Gesture as a window on children's beginning understanding of false belief

Stephanie M. Carlson, Antoinette Wong, Margaret Lemke, Caron Cosser

Research output: Contribution to journalArticlepeer-review

11 Scopus citations

Abstract

Given that gestures may provide access to transitions in cognitive development, preschoolers' performance on standard tasks was compared with their performance on a new gesture false belief task. Experiment 1 confirmed that children (N = 45, M age = 54 months) responded consistently on two gesture tasks and that there is dramatic improvement on both the gesture false belief task and a standard task from ages 3 to 5. In 2 subsequent experiments focusing on children in transition with respect to understanding false beliefs (Ns = 34 and 70, M age = 48 months), there was a significant advantage of gesture over standard and novel verbal-response tasks. Iconic gesture may facilitate reasoning about opaque mental states in children who are rapidly developing concepts of mind.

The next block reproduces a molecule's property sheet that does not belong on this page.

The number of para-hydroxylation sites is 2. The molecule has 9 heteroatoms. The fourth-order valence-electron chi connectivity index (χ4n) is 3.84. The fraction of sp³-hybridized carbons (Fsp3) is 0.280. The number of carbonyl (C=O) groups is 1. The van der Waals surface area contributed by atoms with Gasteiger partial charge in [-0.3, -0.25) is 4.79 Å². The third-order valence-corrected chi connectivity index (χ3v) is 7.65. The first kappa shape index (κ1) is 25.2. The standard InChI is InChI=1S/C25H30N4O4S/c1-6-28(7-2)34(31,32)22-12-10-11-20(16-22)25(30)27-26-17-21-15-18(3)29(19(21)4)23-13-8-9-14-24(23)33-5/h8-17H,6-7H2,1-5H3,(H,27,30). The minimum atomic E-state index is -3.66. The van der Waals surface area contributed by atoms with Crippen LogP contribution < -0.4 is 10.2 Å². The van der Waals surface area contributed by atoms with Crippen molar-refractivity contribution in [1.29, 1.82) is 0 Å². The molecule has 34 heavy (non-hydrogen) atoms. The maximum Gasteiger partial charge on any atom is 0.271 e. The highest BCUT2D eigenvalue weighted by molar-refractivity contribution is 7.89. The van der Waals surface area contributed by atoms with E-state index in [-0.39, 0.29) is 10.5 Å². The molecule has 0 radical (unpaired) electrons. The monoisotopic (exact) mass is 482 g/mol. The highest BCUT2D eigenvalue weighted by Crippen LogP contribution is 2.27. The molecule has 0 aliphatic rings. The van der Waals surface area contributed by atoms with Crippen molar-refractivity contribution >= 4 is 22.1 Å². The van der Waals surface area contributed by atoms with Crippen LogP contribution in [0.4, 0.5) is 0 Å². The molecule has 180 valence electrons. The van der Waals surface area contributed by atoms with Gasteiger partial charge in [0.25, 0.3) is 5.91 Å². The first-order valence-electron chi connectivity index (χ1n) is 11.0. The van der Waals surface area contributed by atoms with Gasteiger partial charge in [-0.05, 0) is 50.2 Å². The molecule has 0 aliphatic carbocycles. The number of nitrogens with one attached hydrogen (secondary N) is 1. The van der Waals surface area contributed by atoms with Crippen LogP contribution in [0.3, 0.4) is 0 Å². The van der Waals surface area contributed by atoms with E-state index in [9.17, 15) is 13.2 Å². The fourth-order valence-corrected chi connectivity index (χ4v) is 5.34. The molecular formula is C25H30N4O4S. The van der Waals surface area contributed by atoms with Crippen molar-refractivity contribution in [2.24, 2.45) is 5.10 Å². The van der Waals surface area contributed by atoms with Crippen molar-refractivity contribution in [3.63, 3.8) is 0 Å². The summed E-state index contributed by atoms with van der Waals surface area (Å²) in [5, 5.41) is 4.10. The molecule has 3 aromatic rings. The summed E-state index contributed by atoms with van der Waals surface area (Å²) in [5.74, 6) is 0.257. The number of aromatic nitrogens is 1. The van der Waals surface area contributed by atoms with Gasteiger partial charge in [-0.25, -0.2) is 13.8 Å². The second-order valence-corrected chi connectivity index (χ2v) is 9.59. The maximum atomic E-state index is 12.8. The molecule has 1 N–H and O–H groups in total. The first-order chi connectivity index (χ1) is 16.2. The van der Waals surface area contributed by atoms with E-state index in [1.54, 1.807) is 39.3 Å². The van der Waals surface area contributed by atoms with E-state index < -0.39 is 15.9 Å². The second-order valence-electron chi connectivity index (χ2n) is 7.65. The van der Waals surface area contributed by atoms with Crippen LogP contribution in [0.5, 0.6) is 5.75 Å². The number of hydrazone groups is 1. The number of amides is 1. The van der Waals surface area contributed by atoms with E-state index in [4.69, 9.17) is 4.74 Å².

Original languageEnglish (US)
Pages (from-to)73-86
Number of pages14
JournalChild development
Volume76
Issue number1
DOIs
StatePublished - Jan 1 2005
Externally publishedYes

Fingerprint Dive into the research topics of 'Gesture as a window on children's beginning understanding of false belief'. Together they form a unique fingerprint.

Cite this